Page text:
Placenta - Connecting Fetus and Uterine Wall
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Placenta : Connecting Fetus and Uterine Wall

Dr.Surya Rao Poodipeddi profile Authored by Dr.Surya Rao Poodipeddi on 15 Apr 2014 - 15:14.

Placenta is the connecting link between the fetus and the uterine wall, present only in pregnant women.

Occurrence of Pregnancy happens only when fertilization takes place. Fertilization occurs only when a lone sperm from the male enters a female egg released by one of the ovaries in a female. The female egg is released only during the ovulation phase of a menstrual cycle, starting from her first periods in her life called menarche till cessation of periods called menopause. This period from menarche till menopause (roughly from 15th to 45th year of her age) is generally known as the fertile age of every woman.

It therefore becomes necessary to understand the basics of fertilization in order to have a better knowledge about the placenta.

The ovulatory phase of a menstrual cycle normally starts from the 14th day from the first day of the menstrual cycle. However, the ovulatory phase may start 3 days before the 14th day and continue for 3 more days after the 14th day. In other words subtracting 3 days and adding 3 days to the 14th day gives us a rough range of the ovulatory phase during which a female egg can be released from either of the ovaries.

It therefore follows pregnancy, most likely to occur if there is sexual intercourse during this phase (known as unsafe period for those observing contraceptive methods) when chances are that a sperm can penetrate an egg when fertilization takes place leading to pregnancy. If fertilization doesn’t take place the egg gets degenerated and comes out as the menstrual flow in the beginning of the next menstrual cycle.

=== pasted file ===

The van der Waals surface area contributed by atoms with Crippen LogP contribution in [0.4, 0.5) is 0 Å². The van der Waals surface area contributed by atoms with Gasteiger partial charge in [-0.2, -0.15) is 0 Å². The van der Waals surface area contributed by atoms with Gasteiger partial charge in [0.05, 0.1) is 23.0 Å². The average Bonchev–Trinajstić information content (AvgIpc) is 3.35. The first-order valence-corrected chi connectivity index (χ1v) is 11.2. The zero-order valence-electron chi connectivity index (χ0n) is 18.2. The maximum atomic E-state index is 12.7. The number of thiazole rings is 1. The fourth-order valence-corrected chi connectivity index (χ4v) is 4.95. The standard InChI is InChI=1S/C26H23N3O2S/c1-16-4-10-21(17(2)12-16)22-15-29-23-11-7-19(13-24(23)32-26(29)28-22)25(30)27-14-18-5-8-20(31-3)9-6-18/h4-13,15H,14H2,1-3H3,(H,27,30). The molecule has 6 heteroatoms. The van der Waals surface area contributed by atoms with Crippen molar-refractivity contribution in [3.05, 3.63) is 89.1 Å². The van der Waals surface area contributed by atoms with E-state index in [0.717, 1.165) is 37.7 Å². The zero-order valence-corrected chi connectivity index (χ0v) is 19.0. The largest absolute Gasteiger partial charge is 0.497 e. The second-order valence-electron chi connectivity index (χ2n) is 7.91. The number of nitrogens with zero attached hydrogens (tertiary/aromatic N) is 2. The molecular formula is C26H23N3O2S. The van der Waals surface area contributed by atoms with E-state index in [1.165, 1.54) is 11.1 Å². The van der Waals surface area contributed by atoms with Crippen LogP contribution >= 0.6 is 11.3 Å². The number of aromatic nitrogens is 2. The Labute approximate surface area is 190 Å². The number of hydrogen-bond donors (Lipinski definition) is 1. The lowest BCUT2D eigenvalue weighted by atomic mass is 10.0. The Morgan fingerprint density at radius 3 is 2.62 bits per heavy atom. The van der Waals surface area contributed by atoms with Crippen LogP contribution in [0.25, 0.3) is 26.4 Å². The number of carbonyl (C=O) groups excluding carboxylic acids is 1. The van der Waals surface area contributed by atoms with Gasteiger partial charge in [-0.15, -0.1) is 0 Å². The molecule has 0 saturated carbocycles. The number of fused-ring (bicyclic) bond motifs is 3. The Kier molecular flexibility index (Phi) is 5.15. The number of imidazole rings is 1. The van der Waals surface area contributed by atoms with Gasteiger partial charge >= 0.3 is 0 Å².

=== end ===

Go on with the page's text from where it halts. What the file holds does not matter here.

In order to understand fully what we mean by a placenta and how it gets implanted and what functions it serves in a pregnant mother, let us presume that a sperm has penetrated a female egg and has resulted in fertilization.

Ovulation: During ovulation period the cervical canal (the lower portion of the uterus) secretes lots of mucus to facilitate easy passage of the sperm released during a sexual act. One sperm is sufficient to penetrate a female egg, which travels from the ovary towards the body of the uterus. Normally fertilization occurs in the fallopian tube. When once the egg is fertilized it develops into a zygote.

It takes about 4 to 5 days for the zygote to travel all the way to the cavity of the uterus. Once it reaches the uterus, the zygote divides repeatedly to become a blastocyst, which is a hollow mass of cells.

Attachment of the blastocyst to the wall of the uterus is called implantation, which usually takes place near the top of the uterus either in the front or back wall. The wall of the blastocyst has two types of thickness. The inner cells of the very thick wall of the blastocyst develop into the embryo and the outer cells burrow into the wall of the uterus to form the Placenta. Once implanted the placenta continues from conception till delivery including its own delivery after the fetus is expelled out. What follows, deals with the functions and conditions affecting the placenta.

The Placenta produces hormones to help maintain the entire duration of pregnancy and allows the exchange of oxygen, nutrients and waste materials between the mother and the fetus. The implantation of placenta begins 4 to 5 days after fertilization and is complete by 9 or 10 days.

The wall of the blastocyst becomes the outer layer of membranes surrounding the embryo and is called the chorion. By about 10th to 12th day the inner layer of membranes becomes the amniotic sac. The amniotic sac gets filled with a clear liquid called amniotic fluid, which helps to envelope the developing embryo, which floats within.